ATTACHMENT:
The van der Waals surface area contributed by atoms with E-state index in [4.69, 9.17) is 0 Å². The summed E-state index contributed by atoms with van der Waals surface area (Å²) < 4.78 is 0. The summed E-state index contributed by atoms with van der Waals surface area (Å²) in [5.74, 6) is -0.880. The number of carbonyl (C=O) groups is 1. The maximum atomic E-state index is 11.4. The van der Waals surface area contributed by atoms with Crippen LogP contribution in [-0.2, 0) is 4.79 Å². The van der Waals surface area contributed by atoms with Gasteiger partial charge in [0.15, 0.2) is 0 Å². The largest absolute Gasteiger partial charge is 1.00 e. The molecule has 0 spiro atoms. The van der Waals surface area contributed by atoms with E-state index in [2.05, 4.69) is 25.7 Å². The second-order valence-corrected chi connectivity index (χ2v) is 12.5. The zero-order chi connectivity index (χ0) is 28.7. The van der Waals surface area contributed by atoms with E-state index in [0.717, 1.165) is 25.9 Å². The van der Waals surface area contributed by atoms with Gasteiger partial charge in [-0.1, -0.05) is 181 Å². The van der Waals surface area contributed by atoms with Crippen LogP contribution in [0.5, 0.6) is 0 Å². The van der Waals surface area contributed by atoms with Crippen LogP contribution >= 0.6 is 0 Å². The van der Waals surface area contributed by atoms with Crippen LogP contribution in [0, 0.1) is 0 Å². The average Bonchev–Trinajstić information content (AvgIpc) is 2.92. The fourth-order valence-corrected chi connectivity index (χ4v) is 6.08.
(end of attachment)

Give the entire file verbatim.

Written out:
The van der Waals surface area contributed by atoms with E-state index in [4.69, 9.17) is 0 Å². The summed E-state index contributed by atoms with van der Waals surface area (Å²) < 4.78 is 0. The summed E-state index contributed by atoms with van der Waals surface area (Å²) in [5.74, 6) is -0.880. The number of carbonyl (C=O) groups is 1. The maximum atomic E-state index is 11.4. The van der Waals surface area contributed by atoms with Crippen LogP contribution in [-0.2, 0) is 4.79 Å². The van der Waals surface area contributed by atoms with Gasteiger partial charge in [0.15, 0.2) is 0 Å². The largest absolute Gasteiger partial charge is 1.00 e. The molecule has 0 spiro atoms. The van der Waals surface area contributed by atoms with E-state index in [2.05, 4.69) is 25.7 Å². The second-order valence-corrected chi connectivity index (χ2v) is 12.5. The zero-order chi connectivity index (χ0) is 28.7. The van der Waals surface area contributed by atoms with E-state index in [0.717, 1.165) is 25.9 Å². The van der Waals surface area contributed by atoms with Gasteiger partial charge in [-0.1, -0.05) is 181 Å². The van der Waals surface area contributed by atoms with Crippen LogP contribution in [0.5, 0.6) is 0 Å². The van der Waals surface area contributed by atoms with Crippen LogP contribution >= 0.6 is 0 Å². The van der Waals surface area contributed by atoms with Crippen LogP contribution in [0, 0.1) is 0 Å². The average Bonchev–Trinajstić information content (AvgIpc) is 2.92. The fourth-order valence-corrected chi connectivity index (χ4v) is 6.08.